bedridden old

21 examples (0.04 sec)
  • Why, only a short time ago a bedridden old woman moved a brick wall! Cited from Redemption and Two Other Plays, by Leo Tolstoy
  • This very Sunday I went to see a bedridden old lady who sent me word that she had something to tell me. Cited from Life and Letters of Walter H. Page, Volume II, by Burton J. Hendrick
  • Here, a child at the gates of death; there a bedridden old man, whose room she tidied and breakfast she prepared. Cited from The Angel Adjutant, by Minnie L. Carpenter
  • There were bedridden old women huddled up on mattresses, almost dead with terror. Cited from A Surgeon in Belgium, by Henry Sessions Souttar
  • Not only was the house empty, but, with the exception of a few sick and bedridden old people, there was not a soul in the village. Cited from Forty-one years in India, by Frederick Sleigh Roberts
  • Still, Olive thought it was wrong to leave a poor bedridden old woman in a state of such unprotected desolation. Cited from Olive, by Dinah Maria Craik (AKA Dinah Maria Mulock)
  • A poor bedridden old woman, she lay there in her house at Vernet for some seven tedious years, and then was gathered to her fathers. Cited from La Mere Bauche, by Anthony Trollope
  • That bedridden old lady there had a stalwart son, who was now the owner of the Helpholme pastures. Cited from Victorian Short Stories: Stories of Courtship, by Various
  • For quarter of an hour the tars labored assiduously; and many a bedridden old woman, or a forgotten baby, did they bring out. Cited from In Times of Peril, by G. A. Henty
  • There was a strong bond of sympathy between these two, and the news of the queen's death was a great blow to the bedridden old man in Sevilla. Cited from Christopher Columbus, by Mildred Stapley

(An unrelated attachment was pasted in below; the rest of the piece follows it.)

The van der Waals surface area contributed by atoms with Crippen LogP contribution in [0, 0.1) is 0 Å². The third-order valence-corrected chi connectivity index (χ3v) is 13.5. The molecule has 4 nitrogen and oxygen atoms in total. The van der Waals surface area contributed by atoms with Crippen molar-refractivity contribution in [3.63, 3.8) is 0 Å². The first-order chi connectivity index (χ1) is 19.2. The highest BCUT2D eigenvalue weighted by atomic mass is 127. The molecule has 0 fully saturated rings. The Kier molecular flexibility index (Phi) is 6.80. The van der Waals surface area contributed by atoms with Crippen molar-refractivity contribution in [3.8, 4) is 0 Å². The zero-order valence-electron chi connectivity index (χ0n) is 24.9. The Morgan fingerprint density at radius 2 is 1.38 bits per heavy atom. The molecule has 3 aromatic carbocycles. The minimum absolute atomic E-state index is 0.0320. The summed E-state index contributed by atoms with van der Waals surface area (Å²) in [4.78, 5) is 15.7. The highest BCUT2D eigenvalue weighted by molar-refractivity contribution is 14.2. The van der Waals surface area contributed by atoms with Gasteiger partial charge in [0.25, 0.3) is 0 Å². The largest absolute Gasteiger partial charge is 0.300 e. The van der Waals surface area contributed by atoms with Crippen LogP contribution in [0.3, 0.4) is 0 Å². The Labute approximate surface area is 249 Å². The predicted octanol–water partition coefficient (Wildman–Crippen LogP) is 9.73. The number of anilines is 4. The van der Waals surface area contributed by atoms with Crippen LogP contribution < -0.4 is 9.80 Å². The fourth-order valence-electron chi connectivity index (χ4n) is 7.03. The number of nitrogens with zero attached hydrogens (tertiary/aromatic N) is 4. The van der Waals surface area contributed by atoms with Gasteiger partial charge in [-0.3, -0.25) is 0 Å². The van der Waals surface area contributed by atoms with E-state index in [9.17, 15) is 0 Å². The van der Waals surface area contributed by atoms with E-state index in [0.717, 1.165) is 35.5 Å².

• Through Mrs. Wiggs she had gotten interested in Mrs. Schultz, and often stopped in to read to the bedridden old lady. Cited from Mrs. Wiggs Of The Cabbage Patch, by Alice C. Hegan
  • At Heure le Romain on or about the 15th of August all the male inhabitants, including some bedridden old men, were imprisoned in the church. Cited from New York Times Current History: The European War, Jun 1915, V. 2, No. 3
  • When the Zanzibar boat arrived Speke was well enough to walk to the shore, but Burton "had to be supported like a bedridden old woman." Cited from The Life of Sir Richard Burton, Thomas Wright
  • Then, too, there was a bedridden old woman in a hovel in the Rue du Mont-Cenis. Cited from Three Cities: Paris, Vol. 5, by Emile Zola
  • One afternoon, after tea out on the lawn, they were walking together by the bypath to the lodge in order to meet Lady Heyburn, who had gone into the village to visit a bedridden old lady. Cited from The House of Whispers, by William Le Queux
  • Mr. Bright's word was of course accepted, but had the witness any outside proof of the frequency of these visits to this bedridden old lady old enough to be the man Sabre's grandmother? Cited from If Winter Comes, by A.S.M. Hutchinson
  • For a time curiosity got the better of fear, and there was not a soul in the place, except one bedridden old woman, who did not that day accept lord Herbert's general invitation, and pass over the Gothic bridge to see the opening from the opposite side of the moat. Cited from St. George and St. Michael, by G. MacDonald
  • He could wear a red or a blue flannel shirt, and pull an oar (ay, the best oar) at a rowing match, or he could read the Bible and pray with a bedridden old woman. Cited from The Red Eric, by R.M. Ballantyne
  • The neighbourhood was a poverty-stricken one, and the kind Colonel, with his tripping step and simple manner, was soon a familiar figure in it, chatting with the seamen, taking provisions to starving families, or visiting some bedridden old woman to light her fire. Cited from Eminent Victorians, by Lytton Strachey
  • I tell you, you would stand in the snow to listen to Callinan!' But, just then, a bedridden old woman suddenly sat up and began to sing Raftery's 'Bridget Vesach' as long as her breath lasted; so the last word was for him after all. Cited from Poets and Dreamers, by Lady Augusta Gregory and Others